This includes the type name ( /Type/@FullName ), implemented interfaces
       (       /Type/Interfaces       ),       member       information      (
       /Type/Members/Member/@MemberName , /Type/Members/Member/MemberSignature
       ,  /Type/Members/Member/MemberType  , /Type/Members/Member/Parameters ,
       etc.).

       What should be modified are all elements with the text To be added.   ,
       which  are  present  under  the  //Docs  elements  (e.g.   /Type/Docs ,
       /Type/Members/Member/Docs ).  The  contents  of  the  Docs  element  is
       identical  in  semantics  and  structure to the inline C# documentation
       format, consisting of these elements (listed in ECMA-334  3rd  Edition,
       Annex  E,  Section  2).   The  following  are  used  within the element
       descriptions:

       CREF   Refers to a class (or member) reference, and is a string in  the
              format described above in the STRING ID FORMAT section.

       TEXT   Non-XML text, and XML should not be nested.

       XML    Only XML elements should be nested (which indirectly may contain
              text), but non-whitespace text should not be an immediate  child
              node.

       XML_TEXT
              Free-form  text  and  XML,  so  that  other  XML elements may be
              nested.

       The following elements are used in documentation:

       <block subset="SUBSET" type="TYPE">XML_TEXT</block>
              Create a block of text, similar in concept to a  paragraph,  but
              is  used to create divisions within the text.  To some extent, a
              <block/> is equivalent to the HTML <h2/> tag.

              SUBSET should always be the value none .

              TYPE specifies the heading and formatting  to  use.   Recognized
              types are:

              behaviors Creates a section with the heading Operation .

              note Creates a section with the heading Note: .

              overrides  Creates a section with the heading Note to Inheritors
              .

              usage Creates a section with the heading Usage .

       <c>XML_TEXT</c>
              Set text  in  a  code-like  font  (similar  to  the  HTML  <tt/>
              element).

       <code lang="LANGUAGE">TEXT</code>
              Display  multiple  lines of text in a code-like font (similar to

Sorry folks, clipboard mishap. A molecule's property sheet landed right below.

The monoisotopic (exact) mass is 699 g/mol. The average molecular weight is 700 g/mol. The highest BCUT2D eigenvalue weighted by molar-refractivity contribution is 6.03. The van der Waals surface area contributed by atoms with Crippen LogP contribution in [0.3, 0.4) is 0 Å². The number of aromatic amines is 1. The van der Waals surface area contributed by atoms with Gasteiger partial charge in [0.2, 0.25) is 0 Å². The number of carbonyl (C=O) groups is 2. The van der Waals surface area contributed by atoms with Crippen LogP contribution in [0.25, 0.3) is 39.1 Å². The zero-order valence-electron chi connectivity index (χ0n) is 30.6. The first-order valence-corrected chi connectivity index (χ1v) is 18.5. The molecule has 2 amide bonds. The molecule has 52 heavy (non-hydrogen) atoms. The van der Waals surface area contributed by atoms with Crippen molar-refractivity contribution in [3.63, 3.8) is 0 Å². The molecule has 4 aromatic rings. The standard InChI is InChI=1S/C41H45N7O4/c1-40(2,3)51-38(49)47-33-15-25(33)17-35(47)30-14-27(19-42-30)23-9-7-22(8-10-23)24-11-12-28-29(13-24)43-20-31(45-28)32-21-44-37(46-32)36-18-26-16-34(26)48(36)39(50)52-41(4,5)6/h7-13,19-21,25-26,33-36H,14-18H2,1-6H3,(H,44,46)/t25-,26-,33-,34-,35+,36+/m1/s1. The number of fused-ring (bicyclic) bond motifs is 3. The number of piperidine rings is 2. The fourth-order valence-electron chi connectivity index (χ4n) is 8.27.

the HTML <pre/> element).  LANGUAGE is the  language  this  code
              block  is  for.  For example, if LANGUAGE is C# , then TEXT will
              get syntax highlighting for the  C#  language  within  the  Mono
              Documentation Browser.

       <example>XML_TEXT</example>
              Indicates  an  example  that should be displayed specially.  For
              example:
                   <example>
                     <para>An introductory paragraph.</para>
                     <code lang="C#">
                       class Example {
                         public static void Main ()
                         {
                           System.Console.WriteLine ("Hello, World!");
                         }
                       }
                     </code>
                   </example>

       <exception cref="CREF">XML_TEXT</exception>
              Identifies an exception that can be  thrown  by  the  documented
              member.

              <exception/>  is  a  top-level  element,  and  should  be nested
              directly under the <Docs/> element.

              CREF is the  exception  type  that  is  thrown,  while  XML_TEXT
              contains the circumstances that would cause CREF to be thrown.
                   <exception cref="T:System.ArgumentNullException">
                     <paramref name="foo" /> was <see langword="null" />.
                   </exception>

       <list>XML</list>
              Create  a  list  or table of items.  <list/> makes use of nested
              <item>XML</item>      ,      <listheader>XML</listheader>      ,
              <term>XML_TEXT</term>  , and <description>XML_TEXT</description>
              elements.

              Lists have the syntax:
                   <list type="bullet"> <!-- or type="number" -->
                     <item><term>Bullet 1</term></item>
                     <item><term>Bullet 2</term></item>
                     <item><term>Bullet 3</term></item>
                   </list>

              Tables have the syntax:
                   <list type="table">
                     <listheader> <!-- listheader bolds this row -->
                       <term>Column 1</term>
                       <description>Column 2</description>
                       <description>Column 3</description>
                     </listheader>
                     <item>
                       <term>Item 1-A</term>
                       <description>Item 1-B</description>
                       <description>Item 1-C</description>
                     </item>
                     <item>
                       <term>Item 2-A</term>
                       <description>Item 2-B</description>
                       <description>Item 2-C</description>
                     </item>
                   </list>

       <para>XML_TEXT</para>
              Insert a paragraph of XML_TEXT
               .  This is for use within other  tags,  such  as  <example/>  ,
              <remarks/>  ,  <returns/>  ,  <term/>  and  <description/>  (see